'Easy money' 10-year-old lured by cash to stash drugs.


He seemed like most 10-year-olds. He was shirtless and wearing sandals. His skinny, 4-foot-10 frame sank in a kitchen chair as he frantically tapped the controls of his Nintendo.

That was yesterday. But a day earlier, with tears in his eyes and handcuffs on his wrists, the boy had sat in the Northwestern District's narcotics unit. Police charged that he was carrying seven vials of cocaine in his pocket.

"I was saying, 'You're so young,' " the boy's mother, 34, said yesterday. "What in the world happened? It's so sad."

Was her son one of the so-called "walking stashes" -- children who hold drugs for dealers trying to outfox the police or rival pushers? Or was he simply in the wrong place at the wrong time?

The answer depends on whom you talk to. But everyone seems to agree that more and more youngsters, lured by the prospect of making a fast buck, are taking "summer jobs" as dealers, lookouts or walking stashes.

"We're seeing it now more than ever," said Sgt. James Cappuccino, of Northwestern's narcotics unit.

The sergeant pulled out a district record book and counted. "Thirty-two juveniles arrested for drugs in June and July," he said. "Half of them on felony distribution charges."

The 10-year-old, whose name is being withheld because he is a juvenile, was arrested Monday afternoon in the 3200 block of Woodland Ave. Charged as a juvenile with one count of cocaine possession, the boy was released to the custody of his parents.

A 20-year-old man, already on probation for a felony drug conviction, allegedly handed the boy the cocaine moments before officers moved in, investigators said.

Darrell McCain, of 3400 block of St. Ambrose Ave., was charged with cocaine possession and using a minor to sell drugs, police said. McCain had received a 10-year suspended sentence for selling cocaine in 1990 and was placed on five years' probation. Today, he is being held on $25,000 bail.

The 10-year-old lives in a well-kept, two-story rowhouse on Virginia Avenue in Pimlico. He has two brothers.

Singer Stevie Wonder's voice blared from the stereo speakers yesterday as the boys played with their Nintendo.

The 10-year-old said he was playing outside Monday when he met up with McCain, who once had lived in his home. McCain asked the boy to come with him.

"He said, 'We gonna make some money,' " the youngster said. "I said I'm gonna find out how 'cause I always make money from going to the store for people."

But the boy said he didn't know the man had drugs on him until a woman asked him for a "test" -- a free hit -- of cocaine. "She didn't have no money," the boy said.

"Darrell told me he was making about $1,000, no lower, every day," he added with a slight stutter. "He told me he would buy me anything I wanted."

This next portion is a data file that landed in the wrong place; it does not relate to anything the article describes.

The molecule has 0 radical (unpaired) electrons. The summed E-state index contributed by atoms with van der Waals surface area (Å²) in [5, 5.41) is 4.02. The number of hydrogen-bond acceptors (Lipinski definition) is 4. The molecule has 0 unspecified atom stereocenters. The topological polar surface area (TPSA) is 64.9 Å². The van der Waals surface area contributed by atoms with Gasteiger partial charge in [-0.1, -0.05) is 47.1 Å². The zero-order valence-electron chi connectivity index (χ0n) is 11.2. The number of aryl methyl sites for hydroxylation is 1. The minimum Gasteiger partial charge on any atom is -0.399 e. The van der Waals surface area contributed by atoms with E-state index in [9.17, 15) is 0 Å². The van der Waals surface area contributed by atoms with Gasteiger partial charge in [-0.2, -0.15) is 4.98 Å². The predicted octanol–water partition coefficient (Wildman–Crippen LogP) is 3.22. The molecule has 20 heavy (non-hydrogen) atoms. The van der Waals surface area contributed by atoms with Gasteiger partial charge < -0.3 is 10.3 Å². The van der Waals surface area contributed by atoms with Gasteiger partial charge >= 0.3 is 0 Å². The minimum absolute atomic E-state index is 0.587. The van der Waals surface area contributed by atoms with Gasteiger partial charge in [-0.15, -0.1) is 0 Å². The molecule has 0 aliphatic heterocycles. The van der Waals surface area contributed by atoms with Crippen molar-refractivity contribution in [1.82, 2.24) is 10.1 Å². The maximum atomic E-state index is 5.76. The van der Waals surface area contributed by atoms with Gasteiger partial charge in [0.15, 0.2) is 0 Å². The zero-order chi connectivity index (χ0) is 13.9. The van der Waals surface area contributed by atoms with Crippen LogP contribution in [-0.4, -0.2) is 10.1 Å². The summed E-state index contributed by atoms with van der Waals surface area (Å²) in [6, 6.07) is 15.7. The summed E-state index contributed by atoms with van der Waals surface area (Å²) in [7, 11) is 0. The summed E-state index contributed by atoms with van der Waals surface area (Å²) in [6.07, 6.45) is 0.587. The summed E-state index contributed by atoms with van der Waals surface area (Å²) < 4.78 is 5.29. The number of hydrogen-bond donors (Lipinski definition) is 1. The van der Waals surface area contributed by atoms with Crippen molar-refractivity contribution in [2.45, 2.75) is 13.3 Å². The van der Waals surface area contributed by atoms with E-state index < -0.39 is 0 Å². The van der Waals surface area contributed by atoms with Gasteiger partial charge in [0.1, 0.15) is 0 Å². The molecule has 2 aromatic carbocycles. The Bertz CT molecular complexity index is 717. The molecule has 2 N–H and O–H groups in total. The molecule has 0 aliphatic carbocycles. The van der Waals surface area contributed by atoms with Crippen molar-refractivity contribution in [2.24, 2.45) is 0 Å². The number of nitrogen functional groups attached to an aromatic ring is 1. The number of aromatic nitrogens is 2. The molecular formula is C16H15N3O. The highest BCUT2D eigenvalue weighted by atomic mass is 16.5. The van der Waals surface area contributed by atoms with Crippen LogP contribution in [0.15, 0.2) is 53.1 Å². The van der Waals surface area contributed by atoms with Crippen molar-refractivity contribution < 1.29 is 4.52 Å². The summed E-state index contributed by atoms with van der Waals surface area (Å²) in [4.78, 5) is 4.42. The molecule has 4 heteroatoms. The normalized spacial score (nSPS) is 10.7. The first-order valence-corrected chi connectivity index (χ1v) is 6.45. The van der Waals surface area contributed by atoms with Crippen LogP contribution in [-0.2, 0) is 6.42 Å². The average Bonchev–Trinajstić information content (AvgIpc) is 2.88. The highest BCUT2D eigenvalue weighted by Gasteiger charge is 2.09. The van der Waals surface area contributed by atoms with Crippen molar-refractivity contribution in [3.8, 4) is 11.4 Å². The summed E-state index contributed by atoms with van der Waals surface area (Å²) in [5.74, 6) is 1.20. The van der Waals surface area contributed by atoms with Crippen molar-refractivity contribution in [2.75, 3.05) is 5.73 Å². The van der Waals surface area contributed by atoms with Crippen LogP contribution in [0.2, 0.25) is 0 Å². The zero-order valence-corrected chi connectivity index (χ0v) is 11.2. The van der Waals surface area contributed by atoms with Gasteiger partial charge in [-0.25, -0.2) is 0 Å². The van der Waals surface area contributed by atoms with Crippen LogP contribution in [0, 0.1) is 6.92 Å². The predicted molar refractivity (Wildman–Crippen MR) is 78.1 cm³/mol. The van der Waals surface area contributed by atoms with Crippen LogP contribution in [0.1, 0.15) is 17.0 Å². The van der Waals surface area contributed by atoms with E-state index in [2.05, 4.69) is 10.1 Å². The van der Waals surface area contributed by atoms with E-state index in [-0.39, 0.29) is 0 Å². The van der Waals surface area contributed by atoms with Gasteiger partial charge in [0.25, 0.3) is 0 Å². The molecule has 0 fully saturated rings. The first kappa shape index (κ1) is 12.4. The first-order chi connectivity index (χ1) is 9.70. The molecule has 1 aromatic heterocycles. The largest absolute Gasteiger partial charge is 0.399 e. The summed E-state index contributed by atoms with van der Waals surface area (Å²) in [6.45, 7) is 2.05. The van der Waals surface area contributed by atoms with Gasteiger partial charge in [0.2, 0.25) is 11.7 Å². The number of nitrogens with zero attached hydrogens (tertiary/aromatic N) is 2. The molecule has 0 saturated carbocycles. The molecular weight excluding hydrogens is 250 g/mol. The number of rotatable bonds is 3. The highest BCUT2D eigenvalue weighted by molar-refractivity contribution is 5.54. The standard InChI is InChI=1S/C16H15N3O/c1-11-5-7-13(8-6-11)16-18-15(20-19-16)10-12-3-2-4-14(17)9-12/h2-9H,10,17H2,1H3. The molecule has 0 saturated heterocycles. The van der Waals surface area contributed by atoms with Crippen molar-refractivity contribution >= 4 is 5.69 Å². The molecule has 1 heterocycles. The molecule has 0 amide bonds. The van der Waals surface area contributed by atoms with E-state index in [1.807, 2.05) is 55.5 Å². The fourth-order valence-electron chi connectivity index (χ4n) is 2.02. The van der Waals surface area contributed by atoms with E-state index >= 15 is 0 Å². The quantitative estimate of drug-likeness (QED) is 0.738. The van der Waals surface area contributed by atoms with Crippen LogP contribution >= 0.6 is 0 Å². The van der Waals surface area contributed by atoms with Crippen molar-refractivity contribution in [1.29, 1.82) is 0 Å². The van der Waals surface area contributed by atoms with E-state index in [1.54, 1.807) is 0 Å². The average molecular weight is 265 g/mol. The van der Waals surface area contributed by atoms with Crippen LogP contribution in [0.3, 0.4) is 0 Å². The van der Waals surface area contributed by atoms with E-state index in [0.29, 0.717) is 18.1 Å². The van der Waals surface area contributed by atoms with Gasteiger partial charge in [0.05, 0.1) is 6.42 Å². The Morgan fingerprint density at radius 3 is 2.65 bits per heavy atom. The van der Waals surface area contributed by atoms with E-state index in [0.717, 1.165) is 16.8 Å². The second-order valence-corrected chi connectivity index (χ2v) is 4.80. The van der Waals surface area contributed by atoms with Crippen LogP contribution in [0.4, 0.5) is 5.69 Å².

The boy said he soon decided to go home, to have no part in this "easy money" scheme, but it was too late. The police moved in and arrested McCain and the 10-year-old. "Darrell gave me the drugs when he saw the 'knockers' coming," he said.

The boy's mother also saw McCain outside a neighbor's house that afternoon. She said she left to make supper and told the 10-year-old to come home soon. Moments later, a neighbor told her that her son had been "locked up."

At the police station, the boy first said he found the drugs, then said they had been given to him. Police said the boy stuffed the drugs into his pocket and tried to walk away.

"I was scared," he said yesterday.

His mother said, "He was in the wrong place at the wrong time."

McCain is an old friend of the family, the boy's mother said. Six years ago, McCain lived with them for nine months after McCain's mother threw him out of her house.

"The same people you try to help stab you in the back," the boy's mother said.

Her sons, she said, were impressed with McCain, who traveled around in a moped with gold jewelry on his fingers or dangling from his neck.

"They looked at him like a big brother," she said.

On the block, the boys' mother is known affectionately as the "Kool-Aid mom." She sells homemade ices -- frozen Kool-Aid in a cup -- all flavors, for 30 cents each. "The lady down the street sells them for 35 cents," she said. "All the kids around here know me."

She said she works as a teacher's aide in the city school system. "I have little but I have enough to feed the boys and keep their clothes clean."

Cappuccino and officers in Northwestern's Tactical Narcotics Task Force said the use of children and teen-agers in the drug trade has become more fashionable than ever.

The dealers prey on vulnerable youngsters, many from broken homes. They don't have to post bail for the minors, who are usually released to the custody of their parents.

"It's economics," Sgt. Crawford Blackmon said.

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